7 Steps to Replace the Starter
The starter is an electrical motor that is more likely to fail like any other electrical component on the vehicle. After many start cycles, this starter may start wearing electrically and create an opening in the solenoid or electric motor attached to the starter.
If your vehicle is experiencing starter related problems, it is a good idea to take it to your local auto shop and get it tested to ensure whether or not the starter is bad. Or else, you are more likely to end up losing a functional starter which is obviously not a good idea.
Once you are sure that the problem is with the starter, below are the necessary steps to replace the starter.
- Do not forget to separate the negative battery cables so you do not get electrocuted when replacing the starter.
- Set the front end of the car and put on the jack stand. Take out good cable from the starter using a ratchet or wrench.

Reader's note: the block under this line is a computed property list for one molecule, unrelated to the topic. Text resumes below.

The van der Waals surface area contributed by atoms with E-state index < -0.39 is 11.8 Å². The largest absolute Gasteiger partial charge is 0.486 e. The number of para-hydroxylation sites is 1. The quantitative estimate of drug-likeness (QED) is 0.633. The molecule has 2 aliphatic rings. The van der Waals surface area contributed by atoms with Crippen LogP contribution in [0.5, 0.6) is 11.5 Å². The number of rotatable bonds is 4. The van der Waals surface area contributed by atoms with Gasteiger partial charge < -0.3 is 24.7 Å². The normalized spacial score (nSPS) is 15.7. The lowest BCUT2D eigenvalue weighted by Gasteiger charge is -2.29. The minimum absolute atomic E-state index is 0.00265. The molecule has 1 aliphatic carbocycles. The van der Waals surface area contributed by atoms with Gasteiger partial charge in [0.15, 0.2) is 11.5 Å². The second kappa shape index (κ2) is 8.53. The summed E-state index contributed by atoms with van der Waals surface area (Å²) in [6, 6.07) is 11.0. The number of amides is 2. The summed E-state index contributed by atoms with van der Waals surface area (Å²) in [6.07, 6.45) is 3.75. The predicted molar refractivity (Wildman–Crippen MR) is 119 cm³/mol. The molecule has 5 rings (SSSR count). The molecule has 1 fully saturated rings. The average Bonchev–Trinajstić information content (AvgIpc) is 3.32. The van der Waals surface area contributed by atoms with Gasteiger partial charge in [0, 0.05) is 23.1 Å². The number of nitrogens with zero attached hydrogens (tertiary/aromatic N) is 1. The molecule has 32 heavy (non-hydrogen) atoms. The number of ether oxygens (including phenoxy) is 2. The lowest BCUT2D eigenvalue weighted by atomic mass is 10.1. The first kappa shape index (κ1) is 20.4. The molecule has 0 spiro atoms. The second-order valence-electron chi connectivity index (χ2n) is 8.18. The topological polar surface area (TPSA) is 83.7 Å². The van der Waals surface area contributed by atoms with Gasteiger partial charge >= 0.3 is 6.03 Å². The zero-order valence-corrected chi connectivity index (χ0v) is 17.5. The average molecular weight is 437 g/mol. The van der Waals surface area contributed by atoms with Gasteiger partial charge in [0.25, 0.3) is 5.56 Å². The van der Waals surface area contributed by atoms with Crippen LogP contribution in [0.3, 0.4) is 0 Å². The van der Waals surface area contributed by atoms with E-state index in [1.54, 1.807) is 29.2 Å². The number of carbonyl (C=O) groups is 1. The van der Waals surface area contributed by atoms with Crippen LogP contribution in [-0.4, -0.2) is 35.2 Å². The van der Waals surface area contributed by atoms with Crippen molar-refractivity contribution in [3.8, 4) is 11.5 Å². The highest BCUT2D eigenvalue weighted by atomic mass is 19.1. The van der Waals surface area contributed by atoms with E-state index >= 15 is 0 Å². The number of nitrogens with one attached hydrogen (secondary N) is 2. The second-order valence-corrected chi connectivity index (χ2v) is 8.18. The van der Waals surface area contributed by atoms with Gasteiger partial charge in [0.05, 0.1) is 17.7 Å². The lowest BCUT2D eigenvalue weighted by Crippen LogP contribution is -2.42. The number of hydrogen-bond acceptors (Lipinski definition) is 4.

- Take the starter signal connecter away from the starter solenoid. You can easily pull it off using your hands.
- Slacken the two bolts off that hold the starter toward the engine block. A ratchet and extension can be used to untie the bolts.
- Take the starter out of the engine and position the new one in place and make the bolts tighter.
- Now join the positive cables to the starter and attach the signal connector to the starter solenoid.
- Lower the car and rewire negative battery cables. Start the vehicle.
If your original shims had, make sure to place those shims on the new electrical component. These shims are essential to get enough space between the flywheel and starter driver. If you don’t use shims, it could cause damage to the flywheel and the starter.